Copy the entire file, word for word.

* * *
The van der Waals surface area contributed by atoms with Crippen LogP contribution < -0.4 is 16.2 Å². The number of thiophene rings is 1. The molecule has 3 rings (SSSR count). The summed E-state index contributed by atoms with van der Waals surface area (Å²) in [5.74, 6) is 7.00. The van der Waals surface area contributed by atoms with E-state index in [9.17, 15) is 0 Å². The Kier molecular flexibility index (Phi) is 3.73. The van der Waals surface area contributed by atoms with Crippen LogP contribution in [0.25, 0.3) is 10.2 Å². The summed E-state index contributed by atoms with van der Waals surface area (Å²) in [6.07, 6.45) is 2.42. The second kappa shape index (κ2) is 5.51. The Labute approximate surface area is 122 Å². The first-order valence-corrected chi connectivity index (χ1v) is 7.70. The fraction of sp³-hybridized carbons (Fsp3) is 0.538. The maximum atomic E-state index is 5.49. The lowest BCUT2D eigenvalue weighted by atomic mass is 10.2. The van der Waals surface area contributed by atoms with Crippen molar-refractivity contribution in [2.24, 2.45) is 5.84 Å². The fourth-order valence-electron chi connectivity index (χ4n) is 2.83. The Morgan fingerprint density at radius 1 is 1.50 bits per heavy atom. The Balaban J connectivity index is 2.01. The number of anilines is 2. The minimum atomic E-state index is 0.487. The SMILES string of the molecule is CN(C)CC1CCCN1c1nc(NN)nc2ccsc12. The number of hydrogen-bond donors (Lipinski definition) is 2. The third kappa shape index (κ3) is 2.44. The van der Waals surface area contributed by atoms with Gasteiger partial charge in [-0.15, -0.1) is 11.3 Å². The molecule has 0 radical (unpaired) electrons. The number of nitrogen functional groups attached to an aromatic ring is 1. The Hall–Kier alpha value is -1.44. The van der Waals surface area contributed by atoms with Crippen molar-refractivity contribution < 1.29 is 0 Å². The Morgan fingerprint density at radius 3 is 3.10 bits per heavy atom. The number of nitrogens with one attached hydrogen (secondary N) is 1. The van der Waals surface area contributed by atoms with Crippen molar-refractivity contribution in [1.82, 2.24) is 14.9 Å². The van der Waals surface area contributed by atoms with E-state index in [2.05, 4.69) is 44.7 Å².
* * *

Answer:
The van der Waals surface area contributed by atoms with Crippen LogP contribution < -0.4 is 16.2 Å². The number of thiophene rings is 1. The molecule has 3 rings (SSSR count). The summed E-state index contributed by atoms with van der Waals surface area (Å²) in [5.74, 6) is 7.00. The van der Waals surface area contributed by atoms with E-state index in [9.17, 15) is 0 Å². The Kier molecular flexibility index (Phi) is 3.73. The van der Waals surface area contributed by atoms with Crippen LogP contribution in [0.25, 0.3) is 10.2 Å². The summed E-state index contributed by atoms with van der Waals surface area (Å²) in [6.07, 6.45) is 2.42. The second kappa shape index (κ2) is 5.51. The Labute approximate surface area is 122 Å². The first-order valence-corrected chi connectivity index (χ1v) is 7.70. The fraction of sp³-hybridized carbons (Fsp3) is 0.538. The maximum atomic E-state index is 5.49. The lowest BCUT2D eigenvalue weighted by atomic mass is 10.2. The van der Waals surface area contributed by atoms with Crippen molar-refractivity contribution in [2.24, 2.45) is 5.84 Å². The fourth-order valence-electron chi connectivity index (χ4n) is 2.83. The Morgan fingerprint density at radius 1 is 1.50 bits per heavy atom. The Balaban J connectivity index is 2.01. The number of anilines is 2. The minimum atomic E-state index is 0.487. The SMILES string of the molecule is CN(C)CC1CCCN1c1nc(NN)nc2ccsc12. The number of hydrogen-bond donors (Lipinski definition) is 2. The third kappa shape index (κ3) is 2.44. The van der Waals surface area contributed by atoms with Gasteiger partial charge in [-0.15, -0.1) is 11.3 Å². The molecule has 0 radical (unpaired) electrons. The number of nitrogen functional groups attached to an aromatic ring is 1. The Hall–Kier alpha value is -1.44. The van der Waals surface area contributed by atoms with Crippen molar-refractivity contribution < 1.29 is 0 Å². The Morgan fingerprint density at radius 3 is 3.10 bits per heavy atom. The number of nitrogens with one attached hydrogen (secondary N) is 1. The van der Waals surface area contributed by atoms with Crippen molar-refractivity contribution in [1.82, 2.24) is 14.9 Å². The van der Waals surface area contributed by atoms with E-state index in [2.05, 4.69) is 44.7 Å².